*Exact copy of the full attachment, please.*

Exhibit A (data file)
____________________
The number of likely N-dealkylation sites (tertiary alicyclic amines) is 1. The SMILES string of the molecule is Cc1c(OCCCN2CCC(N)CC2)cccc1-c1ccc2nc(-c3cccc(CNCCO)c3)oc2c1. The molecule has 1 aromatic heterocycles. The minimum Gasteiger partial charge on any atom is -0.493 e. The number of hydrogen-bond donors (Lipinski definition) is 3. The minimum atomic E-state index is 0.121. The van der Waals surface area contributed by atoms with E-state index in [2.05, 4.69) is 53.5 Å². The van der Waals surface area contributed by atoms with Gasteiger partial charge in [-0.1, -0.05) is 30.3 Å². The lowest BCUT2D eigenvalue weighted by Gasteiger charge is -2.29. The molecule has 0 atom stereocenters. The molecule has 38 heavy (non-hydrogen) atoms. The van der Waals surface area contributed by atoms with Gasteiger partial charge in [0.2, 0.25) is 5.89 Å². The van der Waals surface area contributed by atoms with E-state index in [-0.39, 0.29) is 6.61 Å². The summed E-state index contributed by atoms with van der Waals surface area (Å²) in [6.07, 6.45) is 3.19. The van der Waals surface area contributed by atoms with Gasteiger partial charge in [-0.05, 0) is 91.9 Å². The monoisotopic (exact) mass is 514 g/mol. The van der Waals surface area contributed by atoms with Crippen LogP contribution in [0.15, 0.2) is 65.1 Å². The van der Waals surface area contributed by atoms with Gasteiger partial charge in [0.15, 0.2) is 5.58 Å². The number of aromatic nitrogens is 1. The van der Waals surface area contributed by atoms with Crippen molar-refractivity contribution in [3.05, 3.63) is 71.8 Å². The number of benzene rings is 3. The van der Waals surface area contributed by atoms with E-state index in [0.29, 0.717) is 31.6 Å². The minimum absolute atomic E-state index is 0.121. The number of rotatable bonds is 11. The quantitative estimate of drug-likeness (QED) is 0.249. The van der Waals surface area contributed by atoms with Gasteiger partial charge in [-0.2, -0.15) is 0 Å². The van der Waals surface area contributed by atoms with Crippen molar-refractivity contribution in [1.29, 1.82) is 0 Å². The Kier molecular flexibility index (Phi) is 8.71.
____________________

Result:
The number of likely N-dealkylation sites (tertiary alicyclic amines) is 1. The SMILES string of the molecule is Cc1c(OCCCN2CCC(N)CC2)cccc1-c1ccc2nc(-c3cccc(CNCCO)c3)oc2c1. The molecule has 1 aromatic heterocycles. The minimum Gasteiger partial charge on any atom is -0.493 e. The number of hydrogen-bond donors (Lipinski definition) is 3. The minimum atomic E-state index is 0.121. The van der Waals surface area contributed by atoms with E-state index in [2.05, 4.69) is 53.5 Å². The van der Waals surface area contributed by atoms with Gasteiger partial charge in [-0.1, -0.05) is 30.3 Å². The lowest BCUT2D eigenvalue weighted by Gasteiger charge is -2.29. The molecule has 0 atom stereocenters. The molecule has 38 heavy (non-hydrogen) atoms. The van der Waals surface area contributed by atoms with Gasteiger partial charge in [0.2, 0.25) is 5.89 Å². The van der Waals surface area contributed by atoms with E-state index in [-0.39, 0.29) is 6.61 Å². The summed E-state index contributed by atoms with van der Waals surface area (Å²) in [6.07, 6.45) is 3.19. The van der Waals surface area contributed by atoms with Gasteiger partial charge in [-0.05, 0) is 91.9 Å². The monoisotopic (exact) mass is 514 g/mol. The van der Waals surface area contributed by atoms with Crippen LogP contribution in [0.15, 0.2) is 65.1 Å². The van der Waals surface area contributed by atoms with Gasteiger partial charge in [0.15, 0.2) is 5.58 Å². The number of aromatic nitrogens is 1. The van der Waals surface area contributed by atoms with Crippen molar-refractivity contribution in [3.05, 3.63) is 71.8 Å². The number of benzene rings is 3. The van der Waals surface area contributed by atoms with E-state index in [0.29, 0.717) is 31.6 Å². The minimum absolute atomic E-state index is 0.121. The number of rotatable bonds is 11. The quantitative estimate of drug-likeness (QED) is 0.249. The van der Waals surface area contributed by atoms with Gasteiger partial charge in [-0.2, -0.15) is 0 Å². The van der Waals surface area contributed by atoms with Crippen molar-refractivity contribution in [1.29, 1.82) is 0 Å². The Kier molecular flexibility index (Phi) is 8.71.